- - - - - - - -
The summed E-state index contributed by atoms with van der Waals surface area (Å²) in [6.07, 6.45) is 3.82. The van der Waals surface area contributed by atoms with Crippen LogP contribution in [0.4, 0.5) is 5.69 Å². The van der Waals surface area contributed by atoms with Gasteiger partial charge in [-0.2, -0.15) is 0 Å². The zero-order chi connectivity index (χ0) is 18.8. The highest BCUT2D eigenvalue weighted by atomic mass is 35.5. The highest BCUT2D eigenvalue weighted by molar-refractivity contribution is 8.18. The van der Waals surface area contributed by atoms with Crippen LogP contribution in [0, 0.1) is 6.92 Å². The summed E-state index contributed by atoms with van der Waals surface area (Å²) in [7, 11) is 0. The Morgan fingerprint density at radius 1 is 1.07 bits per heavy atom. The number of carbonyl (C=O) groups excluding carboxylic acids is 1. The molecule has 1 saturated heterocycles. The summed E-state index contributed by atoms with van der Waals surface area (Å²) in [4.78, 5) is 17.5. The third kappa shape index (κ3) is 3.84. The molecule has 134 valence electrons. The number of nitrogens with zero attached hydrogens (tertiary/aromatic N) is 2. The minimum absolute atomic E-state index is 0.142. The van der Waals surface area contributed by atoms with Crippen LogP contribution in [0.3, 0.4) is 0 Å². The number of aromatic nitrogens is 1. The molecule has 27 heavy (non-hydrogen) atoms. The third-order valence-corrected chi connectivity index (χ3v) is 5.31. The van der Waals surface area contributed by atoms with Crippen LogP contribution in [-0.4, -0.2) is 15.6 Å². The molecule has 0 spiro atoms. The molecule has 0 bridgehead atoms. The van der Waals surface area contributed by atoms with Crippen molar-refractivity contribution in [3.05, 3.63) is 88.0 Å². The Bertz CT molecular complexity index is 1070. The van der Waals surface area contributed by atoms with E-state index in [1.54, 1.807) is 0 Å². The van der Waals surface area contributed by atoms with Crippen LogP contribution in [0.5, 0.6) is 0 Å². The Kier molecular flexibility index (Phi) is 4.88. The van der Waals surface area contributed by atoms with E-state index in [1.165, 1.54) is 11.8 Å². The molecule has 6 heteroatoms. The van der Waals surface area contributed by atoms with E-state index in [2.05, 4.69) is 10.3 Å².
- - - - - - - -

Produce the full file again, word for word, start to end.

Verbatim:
The summed E-state index contributed by atoms with van der Waals surface area (Å²) in [6.07, 6.45) is 3.82. The van der Waals surface area contributed by atoms with Crippen LogP contribution in [0.4, 0.5) is 5.69 Å². The van der Waals surface area contributed by atoms with Gasteiger partial charge in [-0.2, -0.15) is 0 Å². The zero-order chi connectivity index (χ0) is 18.8. The highest BCUT2D eigenvalue weighted by atomic mass is 35.5. The highest BCUT2D eigenvalue weighted by molar-refractivity contribution is 8.18. The van der Waals surface area contributed by atoms with Crippen LogP contribution in [0, 0.1) is 6.92 Å². The summed E-state index contributed by atoms with van der Waals surface area (Å²) in [7, 11) is 0. The Morgan fingerprint density at radius 1 is 1.07 bits per heavy atom. The number of carbonyl (C=O) groups excluding carboxylic acids is 1. The molecule has 1 saturated heterocycles. The summed E-state index contributed by atoms with van der Waals surface area (Å²) in [4.78, 5) is 17.5. The third kappa shape index (κ3) is 3.84. The molecule has 134 valence electrons. The number of nitrogens with zero attached hydrogens (tertiary/aromatic N) is 2. The minimum absolute atomic E-state index is 0.142. The van der Waals surface area contributed by atoms with Crippen LogP contribution in [0.3, 0.4) is 0 Å². The number of aromatic nitrogens is 1. The molecule has 27 heavy (non-hydrogen) atoms. The third-order valence-corrected chi connectivity index (χ3v) is 5.31. The van der Waals surface area contributed by atoms with Crippen LogP contribution in [-0.4, -0.2) is 15.6 Å². The molecule has 0 spiro atoms. The molecule has 0 bridgehead atoms. The van der Waals surface area contributed by atoms with Crippen molar-refractivity contribution in [3.05, 3.63) is 88.0 Å². The Bertz CT molecular complexity index is 1070. The van der Waals surface area contributed by atoms with E-state index in [1.54, 1.807) is 0 Å². The van der Waals surface area contributed by atoms with Crippen LogP contribution in [0.5, 0.6) is 0 Å². The Kier molecular flexibility index (Phi) is 4.88. The van der Waals surface area contributed by atoms with E-state index in [1.165, 1.54) is 11.8 Å². The molecule has 6 heteroatoms. The van der Waals surface area contributed by atoms with E-state index in [2.05, 4.69) is 10.3 Å².